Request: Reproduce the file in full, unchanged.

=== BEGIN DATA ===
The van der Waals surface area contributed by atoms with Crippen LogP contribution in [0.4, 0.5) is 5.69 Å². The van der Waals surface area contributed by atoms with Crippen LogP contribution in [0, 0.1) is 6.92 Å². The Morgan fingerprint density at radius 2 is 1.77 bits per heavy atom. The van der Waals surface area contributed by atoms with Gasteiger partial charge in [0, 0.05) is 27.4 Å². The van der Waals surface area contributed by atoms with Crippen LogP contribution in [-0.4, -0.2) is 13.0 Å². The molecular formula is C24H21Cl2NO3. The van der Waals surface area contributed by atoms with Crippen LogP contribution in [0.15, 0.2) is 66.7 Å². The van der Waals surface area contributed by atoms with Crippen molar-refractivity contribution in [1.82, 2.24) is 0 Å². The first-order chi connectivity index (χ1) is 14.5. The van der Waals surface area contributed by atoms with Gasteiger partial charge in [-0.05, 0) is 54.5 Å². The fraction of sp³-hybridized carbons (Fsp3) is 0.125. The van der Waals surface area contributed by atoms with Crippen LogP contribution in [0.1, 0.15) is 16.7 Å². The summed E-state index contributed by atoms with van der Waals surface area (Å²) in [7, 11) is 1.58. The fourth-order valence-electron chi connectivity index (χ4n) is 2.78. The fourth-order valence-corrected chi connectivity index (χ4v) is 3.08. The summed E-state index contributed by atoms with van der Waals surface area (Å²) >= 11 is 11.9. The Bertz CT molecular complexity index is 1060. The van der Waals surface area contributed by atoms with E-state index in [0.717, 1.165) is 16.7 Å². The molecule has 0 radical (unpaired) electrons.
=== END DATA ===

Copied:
The van der Waals surface area contributed by atoms with Crippen LogP contribution in [0.4, 0.5) is 5.69 Å². The van der Waals surface area contributed by atoms with Crippen LogP contribution in [0, 0.1) is 6.92 Å². The Morgan fingerprint density at radius 2 is 1.77 bits per heavy atom. The van der Waals surface area contributed by atoms with Gasteiger partial charge in [0, 0.05) is 27.4 Å². The van der Waals surface area contributed by atoms with Crippen LogP contribution in [-0.4, -0.2) is 13.0 Å². The molecular formula is C24H21Cl2NO3. The van der Waals surface area contributed by atoms with Crippen LogP contribution in [0.15, 0.2) is 66.7 Å². The van der Waals surface area contributed by atoms with Crippen molar-refractivity contribution in [1.82, 2.24) is 0 Å². The first-order chi connectivity index (χ1) is 14.5. The van der Waals surface area contributed by atoms with Gasteiger partial charge in [-0.05, 0) is 54.5 Å². The fraction of sp³-hybridized carbons (Fsp3) is 0.125. The van der Waals surface area contributed by atoms with Crippen LogP contribution in [0.1, 0.15) is 16.7 Å². The summed E-state index contributed by atoms with van der Waals surface area (Å²) in [7, 11) is 1.58. The fourth-order valence-electron chi connectivity index (χ4n) is 2.78. The fourth-order valence-corrected chi connectivity index (χ4v) is 3.08. The summed E-state index contributed by atoms with van der Waals surface area (Å²) >= 11 is 11.9. The Bertz CT molecular complexity index is 1060. The van der Waals surface area contributed by atoms with E-state index in [0.717, 1.165) is 16.7 Å². The molecule has 0 radical (unpaired) electrons.